Goldenrods are more than a field of yellow weeds. Learn about the goldenrod spider below in the Heck of It.

Buy a Book

Support your local, independent book store and local authors. Sam Hossler's fictional novels about the local northwest Pennsylvania region are based on historical fact can be found here. Sam lives in the Canadohta Lake area. Vincent di Fondi just published his first novel, Blessed Abduction. Vincent, who now lives in Costa Rica, is a frequent contributor here and a great writer. Click on the ad below.
Shop Indie Bookstores

Oat Harvest and Trouble in Agriculture

The ten acre field next to my yard was planted in oats last spring. The harvest just began yesterday, September13 just hours before sunset and will continue today. It was a poor harvest because of all the wet weather and cool conditions and even some of the field corn is not as good as it should be, according to Doug Meabon who planted the field and is a local dairy farmer.

Doug also said even his sweet corn crop suffered from the weather. It has not been a good year for agriculture. Milk prices remain low; the price being paid the farmer is the same as it was in the 1960's. They are loosing money and it is getting worse. Prices will likely rise but we could very likely loose some farms before better economic times arrive.

Support your local farms, buy local produce whenever possible.


Everyone is talking about the flu this year. Click the ad for the most up to date information. Eat healthy, wash your hands frequently and if you feel sick stay home. To date, this virus is just miserable but it could worsen. It's best to keep informed.

For the Heck of it:

I Told You there's one right over there! Another fascinating insect which can be found near the goldenrods is the goldenrod spider. Don't worry, it is not harmful to humans, but it does prey on other insects by crippling them with a powerful venom. This amazing insect can change colors from yellow to white to match it's environment.

There is a variety of white goldenrod. Click here for more information.

Good Blogs to read:

Vincnet di Fondi

On Your Way to the Top

New York's Southern Tier

Urban Veggie

Simply Snickers

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Thursday, September 10, 2009

Free Opportunties Galore

Buckwheat - the Fruit

The buckwheat planted on August 16th began to bloom 24 days later on September 9th.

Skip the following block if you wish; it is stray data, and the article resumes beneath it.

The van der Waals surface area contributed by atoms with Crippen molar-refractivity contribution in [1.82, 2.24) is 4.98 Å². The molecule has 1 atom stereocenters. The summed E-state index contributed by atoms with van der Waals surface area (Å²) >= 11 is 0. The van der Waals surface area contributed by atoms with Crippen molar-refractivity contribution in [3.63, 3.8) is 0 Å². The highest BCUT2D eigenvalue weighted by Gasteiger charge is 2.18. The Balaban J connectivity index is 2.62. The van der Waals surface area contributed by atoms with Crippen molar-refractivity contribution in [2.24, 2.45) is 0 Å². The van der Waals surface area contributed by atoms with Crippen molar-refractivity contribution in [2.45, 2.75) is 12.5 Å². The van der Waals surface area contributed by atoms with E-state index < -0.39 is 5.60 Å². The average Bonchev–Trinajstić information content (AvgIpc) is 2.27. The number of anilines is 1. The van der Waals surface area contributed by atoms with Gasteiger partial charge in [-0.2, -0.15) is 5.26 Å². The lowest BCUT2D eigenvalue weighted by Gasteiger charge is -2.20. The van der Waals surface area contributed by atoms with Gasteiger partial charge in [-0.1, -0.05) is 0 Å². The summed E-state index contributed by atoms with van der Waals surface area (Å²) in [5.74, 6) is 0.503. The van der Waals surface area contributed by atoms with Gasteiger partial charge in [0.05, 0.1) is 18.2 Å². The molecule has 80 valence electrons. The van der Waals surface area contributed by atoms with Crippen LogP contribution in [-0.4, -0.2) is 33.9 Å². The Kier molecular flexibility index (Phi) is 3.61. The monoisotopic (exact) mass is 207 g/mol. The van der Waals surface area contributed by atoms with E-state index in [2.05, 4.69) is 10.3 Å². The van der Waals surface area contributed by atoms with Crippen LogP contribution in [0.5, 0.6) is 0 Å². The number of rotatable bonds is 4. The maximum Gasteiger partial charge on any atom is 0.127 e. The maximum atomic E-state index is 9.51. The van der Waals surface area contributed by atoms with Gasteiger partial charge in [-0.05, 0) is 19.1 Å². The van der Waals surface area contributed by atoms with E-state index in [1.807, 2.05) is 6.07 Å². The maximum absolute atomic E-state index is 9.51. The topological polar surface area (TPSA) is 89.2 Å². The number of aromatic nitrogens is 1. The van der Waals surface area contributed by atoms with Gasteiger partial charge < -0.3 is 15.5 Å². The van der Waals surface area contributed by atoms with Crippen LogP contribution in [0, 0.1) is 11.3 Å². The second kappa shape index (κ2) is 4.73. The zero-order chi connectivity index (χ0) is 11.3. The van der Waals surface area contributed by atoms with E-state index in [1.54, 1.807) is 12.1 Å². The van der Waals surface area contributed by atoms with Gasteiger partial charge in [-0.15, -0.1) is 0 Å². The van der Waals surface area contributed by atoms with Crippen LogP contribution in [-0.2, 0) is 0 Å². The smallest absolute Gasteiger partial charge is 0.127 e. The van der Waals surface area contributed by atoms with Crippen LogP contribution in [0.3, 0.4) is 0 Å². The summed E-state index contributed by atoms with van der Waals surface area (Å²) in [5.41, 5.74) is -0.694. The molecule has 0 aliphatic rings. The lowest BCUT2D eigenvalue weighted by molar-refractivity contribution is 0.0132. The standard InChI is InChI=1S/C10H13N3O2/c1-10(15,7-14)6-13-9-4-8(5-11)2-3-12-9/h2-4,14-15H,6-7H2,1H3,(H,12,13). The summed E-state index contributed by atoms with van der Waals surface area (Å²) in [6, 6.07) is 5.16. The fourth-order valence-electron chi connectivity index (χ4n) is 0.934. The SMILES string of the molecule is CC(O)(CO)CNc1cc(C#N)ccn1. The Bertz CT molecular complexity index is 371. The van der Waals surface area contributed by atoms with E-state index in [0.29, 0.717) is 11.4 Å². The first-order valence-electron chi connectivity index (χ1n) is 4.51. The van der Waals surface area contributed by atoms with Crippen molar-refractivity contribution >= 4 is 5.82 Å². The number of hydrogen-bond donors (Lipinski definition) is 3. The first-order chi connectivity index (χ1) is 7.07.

Buckwheat, which is related to rhubarb (also amazing), has it's long ago origins in China. Buckwheat is actually classified as a fruit.

The buckwheat was planted when I harvested garlic this summer in early August. Buckwheat is a great cover crop adding many nutrients back into the soil. Sometime in early October, it will be turned over and the garlic will be re-planted and then covered with the last of the year grass clippings to wait out winter.

I might even get a small amount of buckwheat which can be used for home use. Buckwheat pancakes are a favorite around here. This ancient fruit, buckwheat, is also a very healthy food.

There are other winter crops which can be planted now to improve soil fertility, protect the soil from harsh winter conditions, and improve the lives of millions of microbes and bacteria, hidden from view, which make for good garden soil for next year in the spring.

For many, the growing season was dismal and pathetic. But now is not the time to give up. A vegetable garden is health care, both physical and emotional, and does save money. Fall is an opportunity to feed the soil, to make it better. Cover crops, like buckwheat, oats, winter wheat or rye, are all good choice to get a head start on next year.

Buy a Book

Support your independent bookstore and local authors. Buy a book. Click the link for the nearest seller.

Shop Indie Bookstores

Nature Watch

Autumn brings a lot of opportunities. The all important wildflowers are exceptional this time of year and rival the soon to be leaves. The other day, the red squirrels were busy store pine cones they pick from the trees. The red squirrels store the cones on the ground, sometimes it gets to be a huge pile called a catche, so they have plenty to eat during the winter months.

The catche makes it pretty easy for anyone collecting the cones for decorations, fire starters or seed saving. Often there will be seeds inside the pine cone which can be planted in the spring. Protected from hungry birds and other critters, the small seeds will sprout into a tiny evergreen seedling in about three weeks.

Acorns are plentiful and a good choice to collect for starting your own tree. Collect the acorn, push into the soil and wait till spring. It's best to use a pot or container and leave it covered with a screen, outside. Acorns like and need the winter weather. The screen is important. Birds and other critters get mighty hungry during the dead of winter and their scent of smell is something phenomenal.

It's a great family project; collect the cones, plant the seeds, grow your own tree, help the environment. And some year, a once upon a time child, will see that tree and recall a once upon a time family walk in the autumn woods. It's a great gift.

H1N1 Info